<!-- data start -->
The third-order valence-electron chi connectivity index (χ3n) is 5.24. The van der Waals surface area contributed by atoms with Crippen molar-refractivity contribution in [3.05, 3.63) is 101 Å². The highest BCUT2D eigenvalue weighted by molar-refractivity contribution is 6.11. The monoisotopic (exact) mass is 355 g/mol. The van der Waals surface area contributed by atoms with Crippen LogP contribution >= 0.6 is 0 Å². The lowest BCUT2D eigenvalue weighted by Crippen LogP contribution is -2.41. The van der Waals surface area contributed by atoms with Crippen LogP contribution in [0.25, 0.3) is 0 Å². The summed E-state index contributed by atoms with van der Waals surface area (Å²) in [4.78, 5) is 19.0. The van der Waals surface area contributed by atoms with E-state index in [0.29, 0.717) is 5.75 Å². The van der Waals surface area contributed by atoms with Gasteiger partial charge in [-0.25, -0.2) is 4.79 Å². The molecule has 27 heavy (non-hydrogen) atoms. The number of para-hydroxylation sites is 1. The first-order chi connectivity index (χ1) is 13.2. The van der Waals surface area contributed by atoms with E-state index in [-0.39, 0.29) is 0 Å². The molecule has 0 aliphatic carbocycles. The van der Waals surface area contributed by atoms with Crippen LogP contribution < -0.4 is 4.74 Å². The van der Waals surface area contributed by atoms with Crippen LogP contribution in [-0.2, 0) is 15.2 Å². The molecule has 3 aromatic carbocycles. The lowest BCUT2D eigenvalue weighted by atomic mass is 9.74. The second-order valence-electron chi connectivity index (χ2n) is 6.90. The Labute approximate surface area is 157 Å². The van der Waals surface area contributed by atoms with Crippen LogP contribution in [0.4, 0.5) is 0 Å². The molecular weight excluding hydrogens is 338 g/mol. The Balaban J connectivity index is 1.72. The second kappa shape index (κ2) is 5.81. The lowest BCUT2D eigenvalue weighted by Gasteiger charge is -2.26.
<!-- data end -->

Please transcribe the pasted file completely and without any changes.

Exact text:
The third-order valence-electron chi connectivity index (χ3n) is 5.24. The van der Waals surface area contributed by atoms with Crippen molar-refractivity contribution in [3.05, 3.63) is 101 Å². The highest BCUT2D eigenvalue weighted by molar-refractivity contribution is 6.11. The monoisotopic (exact) mass is 355 g/mol. The van der Waals surface area contributed by atoms with Crippen LogP contribution >= 0.6 is 0 Å². The lowest BCUT2D eigenvalue weighted by Crippen LogP contribution is -2.41. The van der Waals surface area contributed by atoms with Crippen LogP contribution in [0.25, 0.3) is 0 Å². The summed E-state index contributed by atoms with van der Waals surface area (Å²) in [4.78, 5) is 19.0. The van der Waals surface area contributed by atoms with E-state index in [0.29, 0.717) is 5.75 Å². The van der Waals surface area contributed by atoms with Gasteiger partial charge in [-0.25, -0.2) is 4.79 Å². The molecule has 27 heavy (non-hydrogen) atoms. The number of para-hydroxylation sites is 1. The first-order chi connectivity index (χ1) is 13.2. The van der Waals surface area contributed by atoms with E-state index in [-0.39, 0.29) is 0 Å². The molecule has 0 aliphatic carbocycles. The van der Waals surface area contributed by atoms with Crippen LogP contribution < -0.4 is 4.74 Å². The van der Waals surface area contributed by atoms with Crippen LogP contribution in [-0.2, 0) is 15.2 Å². The molecule has 3 aromatic carbocycles. The lowest BCUT2D eigenvalue weighted by atomic mass is 9.74. The second-order valence-electron chi connectivity index (χ2n) is 6.90. The Labute approximate surface area is 157 Å². The van der Waals surface area contributed by atoms with Crippen LogP contribution in [0.4, 0.5) is 0 Å². The molecular weight excluding hydrogens is 338 g/mol. The Balaban J connectivity index is 1.72. The second kappa shape index (κ2) is 5.81. The lowest BCUT2D eigenvalue weighted by Gasteiger charge is -2.26.